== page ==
Sheriff Apple: 5-year-old Kenneth White's death is considered a homicide

Sheriff Apple: 5-year-old Kenneth White's death is considered a homicide

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Student loan rates set to double

LATHAM -- New student interest rates will double next week if Congress doesn’t take action. Last year, Congress extended a bill to keep rates at 3.4 percent, but it expires on July 1.

“It's a big issue given that you have to qualify on a financial needs basis for these subsidized loans and it's going to affect those who need it the most,” said Dennis Fagan with Fagan Associates. “We need something longer term, but I think you're looking another year extension. That's the way the government is acting now. If you look at sequestration, if you look at a lot of stop gap measures to deal with debt issue, I don't see a longer term solution.”

Congress still has a week to come up with a solution, but experts warned it is likely any deal will result in loan seekers paying more money.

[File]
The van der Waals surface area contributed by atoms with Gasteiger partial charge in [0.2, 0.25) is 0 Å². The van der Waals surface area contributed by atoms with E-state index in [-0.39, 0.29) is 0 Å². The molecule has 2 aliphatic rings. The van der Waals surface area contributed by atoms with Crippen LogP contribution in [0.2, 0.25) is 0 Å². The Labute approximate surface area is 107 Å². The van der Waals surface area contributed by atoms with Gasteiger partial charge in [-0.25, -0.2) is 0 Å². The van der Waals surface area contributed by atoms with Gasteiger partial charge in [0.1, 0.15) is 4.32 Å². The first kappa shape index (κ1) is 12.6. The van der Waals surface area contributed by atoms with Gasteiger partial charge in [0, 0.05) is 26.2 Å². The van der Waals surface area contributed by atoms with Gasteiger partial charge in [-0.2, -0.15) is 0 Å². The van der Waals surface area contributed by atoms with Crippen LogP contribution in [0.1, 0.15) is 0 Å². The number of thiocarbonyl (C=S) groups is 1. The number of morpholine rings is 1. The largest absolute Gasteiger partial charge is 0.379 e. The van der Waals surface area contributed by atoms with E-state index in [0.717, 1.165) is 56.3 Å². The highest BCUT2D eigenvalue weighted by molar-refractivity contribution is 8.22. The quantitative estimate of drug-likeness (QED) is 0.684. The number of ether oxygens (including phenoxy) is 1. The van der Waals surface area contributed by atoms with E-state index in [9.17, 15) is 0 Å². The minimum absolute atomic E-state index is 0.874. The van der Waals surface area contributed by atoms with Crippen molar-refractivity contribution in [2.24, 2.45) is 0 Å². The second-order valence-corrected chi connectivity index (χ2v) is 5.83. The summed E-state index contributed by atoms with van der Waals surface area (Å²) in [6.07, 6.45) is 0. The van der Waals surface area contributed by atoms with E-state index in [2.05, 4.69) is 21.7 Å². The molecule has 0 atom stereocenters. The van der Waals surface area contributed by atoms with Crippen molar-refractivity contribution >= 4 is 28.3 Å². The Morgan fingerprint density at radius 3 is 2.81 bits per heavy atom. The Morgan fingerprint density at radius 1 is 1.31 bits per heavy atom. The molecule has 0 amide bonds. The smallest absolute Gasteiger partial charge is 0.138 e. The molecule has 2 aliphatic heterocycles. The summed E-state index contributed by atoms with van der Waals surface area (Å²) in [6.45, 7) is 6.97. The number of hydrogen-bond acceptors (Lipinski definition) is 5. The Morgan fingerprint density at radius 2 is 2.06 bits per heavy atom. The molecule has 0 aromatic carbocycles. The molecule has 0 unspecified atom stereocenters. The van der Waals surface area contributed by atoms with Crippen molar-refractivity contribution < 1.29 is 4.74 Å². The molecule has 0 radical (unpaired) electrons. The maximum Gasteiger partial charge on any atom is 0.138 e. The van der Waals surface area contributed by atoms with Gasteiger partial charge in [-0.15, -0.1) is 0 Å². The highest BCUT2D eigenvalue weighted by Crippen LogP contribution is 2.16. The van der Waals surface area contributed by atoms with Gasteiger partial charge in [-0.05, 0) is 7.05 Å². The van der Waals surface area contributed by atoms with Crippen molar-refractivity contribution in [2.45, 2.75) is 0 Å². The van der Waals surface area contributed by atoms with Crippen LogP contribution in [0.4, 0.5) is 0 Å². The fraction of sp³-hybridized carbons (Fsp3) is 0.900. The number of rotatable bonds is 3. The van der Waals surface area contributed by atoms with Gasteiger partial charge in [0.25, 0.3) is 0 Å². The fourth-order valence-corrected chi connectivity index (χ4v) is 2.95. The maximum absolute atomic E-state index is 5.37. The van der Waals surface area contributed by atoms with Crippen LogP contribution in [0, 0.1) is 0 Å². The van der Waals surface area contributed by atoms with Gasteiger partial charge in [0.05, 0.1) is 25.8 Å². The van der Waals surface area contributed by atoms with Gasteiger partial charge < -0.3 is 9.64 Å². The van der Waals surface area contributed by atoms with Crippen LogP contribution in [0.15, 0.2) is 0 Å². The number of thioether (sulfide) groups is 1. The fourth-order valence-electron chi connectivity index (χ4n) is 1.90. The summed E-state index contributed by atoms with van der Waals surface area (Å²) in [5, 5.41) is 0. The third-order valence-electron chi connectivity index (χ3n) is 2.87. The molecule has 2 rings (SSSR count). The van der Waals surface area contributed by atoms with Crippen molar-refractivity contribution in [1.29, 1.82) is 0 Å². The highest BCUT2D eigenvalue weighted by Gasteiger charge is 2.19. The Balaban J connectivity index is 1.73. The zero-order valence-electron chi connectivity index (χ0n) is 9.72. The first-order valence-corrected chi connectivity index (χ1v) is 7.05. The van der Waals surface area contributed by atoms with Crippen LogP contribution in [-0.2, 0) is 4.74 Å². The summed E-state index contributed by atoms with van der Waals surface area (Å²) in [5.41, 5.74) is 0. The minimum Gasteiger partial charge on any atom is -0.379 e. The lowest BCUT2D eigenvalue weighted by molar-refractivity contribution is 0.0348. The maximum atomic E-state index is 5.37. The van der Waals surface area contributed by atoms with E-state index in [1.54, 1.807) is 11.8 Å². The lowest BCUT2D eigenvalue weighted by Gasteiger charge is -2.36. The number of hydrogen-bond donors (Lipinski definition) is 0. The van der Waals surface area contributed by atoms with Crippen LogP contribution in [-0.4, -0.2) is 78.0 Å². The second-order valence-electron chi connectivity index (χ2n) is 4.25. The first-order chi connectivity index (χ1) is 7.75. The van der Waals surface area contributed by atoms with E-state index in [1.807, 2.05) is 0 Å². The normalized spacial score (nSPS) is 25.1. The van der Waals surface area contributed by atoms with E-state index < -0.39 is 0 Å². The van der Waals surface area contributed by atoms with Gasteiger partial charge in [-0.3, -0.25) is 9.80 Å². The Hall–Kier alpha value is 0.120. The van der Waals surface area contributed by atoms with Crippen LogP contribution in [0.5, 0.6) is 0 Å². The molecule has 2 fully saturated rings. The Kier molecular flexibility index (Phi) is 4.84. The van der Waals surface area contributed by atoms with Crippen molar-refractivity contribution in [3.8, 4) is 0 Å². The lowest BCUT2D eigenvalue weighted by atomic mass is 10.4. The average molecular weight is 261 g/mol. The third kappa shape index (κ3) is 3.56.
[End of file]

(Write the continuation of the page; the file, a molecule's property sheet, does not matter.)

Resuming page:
“A lot of it is the government is looking at interest rates. Our federal government needs more money and they're looking at different funding sources and student loans are low and they'll look to see what can we afford to do, just like we do at home,” said Susan Siegel with Sunmark Federal Credit Union.

Any increase in rates could be a double hit for students already facing higher tuition bills. Often federal loans don’t pay for a student’s entire education, which forces them to look elsewhere.

“Here at Sunmark we are seeing growing demand for private student loans because funding sources have diminished,” said Siegel. “So shop around and definitely look at options.”
 
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